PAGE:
a theatre, film & pop culture review
I won’t pretend that I’m so savvy as to be able to truly distinguish sound editing and sound mixing, but perhaps many Academy voters can’t either, which would explain the frequency with which the same film wins both the editing and mixing awards. But for all intents and purposes, sound editors are in charge of creating the actual sound effects of any given film for eventual mixing. This year, the only difference in nominees for these two categories is that here, All Is Lost has replaced Inside Llewyn Davis, which was nominated for mixing (music-heavy films often win in mixing but less often in editing, if they are even nominated for the latter).
For All Is Lost, Steve Boeddeker and Richard Hymns crafted every imaginable sound of the sea: winds whistling through sails, water trickling through cracks, the sailboat bobbing in the lull of the waves, rain pelting the water and thunder crackling in the air, the raging of a major squall, etc. It’s a perfect replication of an oceanic atmosphere, and if Gravity wasn’t certain to win (nearly) every technical award available, Boeddeker and Hymns might take this one home, though the fact that this is the film’s only nomination wouldn’t buoy them for a win either.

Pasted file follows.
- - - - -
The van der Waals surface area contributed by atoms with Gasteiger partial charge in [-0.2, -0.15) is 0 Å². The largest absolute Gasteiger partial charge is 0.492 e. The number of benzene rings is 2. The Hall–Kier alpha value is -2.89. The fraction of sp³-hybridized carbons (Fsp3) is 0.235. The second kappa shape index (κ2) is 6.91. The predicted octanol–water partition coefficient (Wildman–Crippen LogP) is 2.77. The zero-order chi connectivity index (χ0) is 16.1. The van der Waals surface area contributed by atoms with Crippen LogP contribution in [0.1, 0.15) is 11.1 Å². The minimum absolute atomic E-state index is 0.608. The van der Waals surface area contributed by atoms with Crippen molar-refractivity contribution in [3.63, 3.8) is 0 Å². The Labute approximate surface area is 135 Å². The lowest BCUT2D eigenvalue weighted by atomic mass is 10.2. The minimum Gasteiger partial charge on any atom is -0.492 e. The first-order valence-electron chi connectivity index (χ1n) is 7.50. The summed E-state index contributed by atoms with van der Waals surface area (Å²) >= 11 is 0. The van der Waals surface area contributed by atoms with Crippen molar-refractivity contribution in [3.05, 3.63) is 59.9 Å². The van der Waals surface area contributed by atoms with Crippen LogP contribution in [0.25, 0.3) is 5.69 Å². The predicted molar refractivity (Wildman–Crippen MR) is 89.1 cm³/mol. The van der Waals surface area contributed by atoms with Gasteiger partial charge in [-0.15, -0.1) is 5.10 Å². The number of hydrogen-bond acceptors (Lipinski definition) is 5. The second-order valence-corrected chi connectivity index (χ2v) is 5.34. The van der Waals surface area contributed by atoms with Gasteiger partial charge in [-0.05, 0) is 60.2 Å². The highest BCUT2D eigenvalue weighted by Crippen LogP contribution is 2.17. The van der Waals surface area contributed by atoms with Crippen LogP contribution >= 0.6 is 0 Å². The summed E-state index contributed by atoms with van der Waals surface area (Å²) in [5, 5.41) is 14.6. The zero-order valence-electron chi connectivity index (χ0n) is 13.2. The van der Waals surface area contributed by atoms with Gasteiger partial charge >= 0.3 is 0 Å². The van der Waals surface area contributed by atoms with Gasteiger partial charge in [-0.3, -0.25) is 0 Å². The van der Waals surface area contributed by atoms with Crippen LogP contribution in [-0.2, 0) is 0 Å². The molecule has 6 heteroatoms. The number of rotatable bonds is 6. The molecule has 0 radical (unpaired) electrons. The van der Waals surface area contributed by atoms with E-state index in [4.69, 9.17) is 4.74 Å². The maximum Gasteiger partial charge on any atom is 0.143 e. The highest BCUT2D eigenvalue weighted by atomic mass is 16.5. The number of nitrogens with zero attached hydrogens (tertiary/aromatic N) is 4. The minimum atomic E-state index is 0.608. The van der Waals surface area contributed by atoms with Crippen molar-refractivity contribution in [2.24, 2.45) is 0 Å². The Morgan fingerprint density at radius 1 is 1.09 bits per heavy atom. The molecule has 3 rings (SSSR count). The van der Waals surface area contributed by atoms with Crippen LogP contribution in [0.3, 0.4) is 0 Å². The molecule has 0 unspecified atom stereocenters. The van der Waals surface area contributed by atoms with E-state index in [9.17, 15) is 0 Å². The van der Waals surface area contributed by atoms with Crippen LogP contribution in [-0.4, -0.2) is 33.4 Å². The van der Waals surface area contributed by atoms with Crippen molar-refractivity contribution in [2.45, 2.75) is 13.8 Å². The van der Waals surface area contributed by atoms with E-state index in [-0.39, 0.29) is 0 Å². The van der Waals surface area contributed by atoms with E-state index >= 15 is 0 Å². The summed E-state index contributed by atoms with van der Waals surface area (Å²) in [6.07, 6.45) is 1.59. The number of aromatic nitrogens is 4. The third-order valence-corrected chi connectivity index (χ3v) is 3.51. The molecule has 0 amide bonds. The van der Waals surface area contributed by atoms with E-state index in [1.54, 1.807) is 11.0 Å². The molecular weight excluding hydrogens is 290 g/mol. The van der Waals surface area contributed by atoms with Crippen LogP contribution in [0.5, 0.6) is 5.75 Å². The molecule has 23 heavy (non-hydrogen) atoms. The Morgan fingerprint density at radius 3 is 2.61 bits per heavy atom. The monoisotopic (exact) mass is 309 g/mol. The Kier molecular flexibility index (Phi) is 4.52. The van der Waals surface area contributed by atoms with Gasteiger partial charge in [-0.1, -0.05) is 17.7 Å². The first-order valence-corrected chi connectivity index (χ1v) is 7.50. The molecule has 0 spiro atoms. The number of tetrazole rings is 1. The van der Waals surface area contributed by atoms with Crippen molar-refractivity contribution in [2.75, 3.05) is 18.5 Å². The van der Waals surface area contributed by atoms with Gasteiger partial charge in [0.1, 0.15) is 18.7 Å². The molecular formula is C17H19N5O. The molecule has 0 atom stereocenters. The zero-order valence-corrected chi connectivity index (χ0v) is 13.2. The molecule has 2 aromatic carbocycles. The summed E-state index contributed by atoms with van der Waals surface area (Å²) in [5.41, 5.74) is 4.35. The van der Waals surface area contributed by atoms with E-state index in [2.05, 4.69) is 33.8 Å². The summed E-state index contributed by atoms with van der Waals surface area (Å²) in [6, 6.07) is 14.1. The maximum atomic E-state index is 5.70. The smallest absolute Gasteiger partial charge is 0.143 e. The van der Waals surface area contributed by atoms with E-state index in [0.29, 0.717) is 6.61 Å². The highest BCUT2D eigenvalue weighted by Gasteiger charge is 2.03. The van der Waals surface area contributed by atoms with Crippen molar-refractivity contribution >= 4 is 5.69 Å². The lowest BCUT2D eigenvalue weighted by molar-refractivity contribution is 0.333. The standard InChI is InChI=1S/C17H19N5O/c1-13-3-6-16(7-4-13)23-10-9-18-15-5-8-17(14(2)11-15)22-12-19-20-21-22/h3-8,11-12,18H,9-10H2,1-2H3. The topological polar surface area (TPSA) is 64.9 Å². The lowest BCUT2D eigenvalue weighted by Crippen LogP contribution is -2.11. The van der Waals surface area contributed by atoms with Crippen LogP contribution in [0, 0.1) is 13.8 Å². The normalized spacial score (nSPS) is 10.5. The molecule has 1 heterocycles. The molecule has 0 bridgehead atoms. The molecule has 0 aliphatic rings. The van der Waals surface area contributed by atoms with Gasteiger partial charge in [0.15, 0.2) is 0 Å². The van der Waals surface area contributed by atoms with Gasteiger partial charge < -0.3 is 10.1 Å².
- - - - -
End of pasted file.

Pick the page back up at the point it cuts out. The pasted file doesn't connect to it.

As for the other nominees, read about their aural landscapes — and Oscars chances — in my Best Sound Mixing post.